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I almost choked on my coffee this morning. I had to read the latest post published at WordPress’s Weekly Photo Challenge twice. They casually announced that this is the last challenge. I can see that it would be a lot of work hosting a challenge of this size, hundreds of participants weekly, but it’s WordPress we’re talking about. They should be able to handle that? Or is it about stopping leaving us wanting more? Get a huge debate going, so that their challenge get even more attention?

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This weekly photo challenge have followed me through several blogs, until I finally found my niche. I’ve posted an entry almost every week, and made many new friends through the challenge. I even mentioned it in my Purpose page for this blog. I hope they will reconsider ending this challenge. If not, Thank you WordPress for hosting it for so long. I really enjoyed it!

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Last Sunday was the first day of the season that the scenic Highway 89, through Lassen Volcanic National Park was open. Its was a grand opening. I expected nothing less. We drove up to the northern entrance, in the morning. There was a traffic jam there! It took about 30 min to get in. I’ve never experienced that before. It was well worth the wait.

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The first drive through the park for the year is always spectacular. It’s like getting reacquainted with a special, old friend. Even though I’ve been snowshoeing in the park during the winter months, I have not seen all the majestic beauty there is. I rephrase that, it is not possible to ever see it all. It would take several lifetimes.

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Sulphur Works; Lassen Volcanic National Park’s most easily accessed hydrothermal area. It features boiling mudpots and steam vents. It smells a little, but not too bad right now. Last time I passed Sulphur Works (in the photo,) everything was covered in snow. That was about a month ago.

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My daughter have a love-hate relationship to this place. She always wants to go here. She is fascinated, and disgusted at the same time. It doesn’t exactly smell like our rose garden. Lol.

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Nature is blooming right above the hydrothermal area. We decided to take a hike towards Ridge Lakes, above Sulphur Works.

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This hike is rated as hard, and it starts out going straight uphill, right from the beginning. The landscape was extremely beautiful. Like something from another galaxy.

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In the beginning it was reasonably easy to follow the trail, even though it completely lacked any kind of markers. The trail was supposed to follow the creek, so we followed the creek. There was more and more snow on the trail. After a while we took a wrong turn, and ended up hiking up to the ridge to the left, of the ridge that we were supposed to take, if we wanted to see Ridge Lakes. It might not look very steep in this photo, but believe me, it was. You had to dig your boots into the snow, and make your own stairs to get a grip, and climb up. ..and we’re talking about an elevation about 8000ft. The air is thin, and you have to take it slow. I helped my five year old quiet a bit during this stretch. Since we gotten this far, we really wanted to get to the top of that ridge above us. I can be very stubborn..and I used it to get us all up. I know for sure that the rest would of turned around if it wasn’t for me. It’s Thursday today, and I can still feel the climb in my whole body. I love that!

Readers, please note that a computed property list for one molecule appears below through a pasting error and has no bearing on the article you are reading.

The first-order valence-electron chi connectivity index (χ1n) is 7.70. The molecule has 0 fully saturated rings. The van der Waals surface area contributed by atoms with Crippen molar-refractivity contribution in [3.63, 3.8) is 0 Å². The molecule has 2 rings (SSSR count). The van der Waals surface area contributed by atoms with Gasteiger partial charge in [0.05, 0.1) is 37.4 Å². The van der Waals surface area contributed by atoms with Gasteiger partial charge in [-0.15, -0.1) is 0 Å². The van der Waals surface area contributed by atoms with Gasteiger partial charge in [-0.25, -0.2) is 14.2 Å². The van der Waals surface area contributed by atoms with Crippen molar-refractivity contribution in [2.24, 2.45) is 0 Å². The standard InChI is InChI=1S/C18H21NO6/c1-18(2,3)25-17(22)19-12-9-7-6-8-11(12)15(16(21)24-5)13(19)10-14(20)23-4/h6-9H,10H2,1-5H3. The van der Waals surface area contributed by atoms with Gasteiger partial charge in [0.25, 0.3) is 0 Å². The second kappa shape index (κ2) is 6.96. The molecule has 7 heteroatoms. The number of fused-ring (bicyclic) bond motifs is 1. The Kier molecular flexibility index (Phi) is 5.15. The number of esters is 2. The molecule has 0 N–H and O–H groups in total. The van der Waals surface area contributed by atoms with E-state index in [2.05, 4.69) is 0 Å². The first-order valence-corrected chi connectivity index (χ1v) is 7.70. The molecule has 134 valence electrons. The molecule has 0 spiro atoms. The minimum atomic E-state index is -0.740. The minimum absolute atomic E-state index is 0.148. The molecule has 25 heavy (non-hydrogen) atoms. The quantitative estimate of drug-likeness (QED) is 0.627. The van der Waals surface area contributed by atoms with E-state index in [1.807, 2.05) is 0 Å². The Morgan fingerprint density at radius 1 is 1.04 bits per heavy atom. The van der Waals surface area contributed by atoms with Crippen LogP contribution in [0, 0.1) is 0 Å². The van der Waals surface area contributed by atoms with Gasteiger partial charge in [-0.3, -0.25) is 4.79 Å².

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On the top of the world! I love feeling alive like this. The tracks we made kind of disappears in the photo, that is how steep it was. Half of the hillside beneath me is out of the picture, even though it’s right under me. What do you say about that view?

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It was very windy at the top. I estimate it to around 25-30 mph winds. The baseball cap I was wearing to protect myself from the strong sun, blowed away. I found it later. My daughter took her off. (I know.. she’s the smart one.)

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Some more vistas from the top of this unnamed ridge.

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The grand opening of highway 89 for the season of 2018, was a day to remember a lifetime. Are you tempted to take a drive on the wild side? Conquer this stretch of highway 89? Even if you just follow the highway, and stop at the different, well marked, vista points, you’ll have an incredible experience.

Cheers to a mind-blowing last episode of The Weekly Photo Challenge!

 

Love,

Ms Zen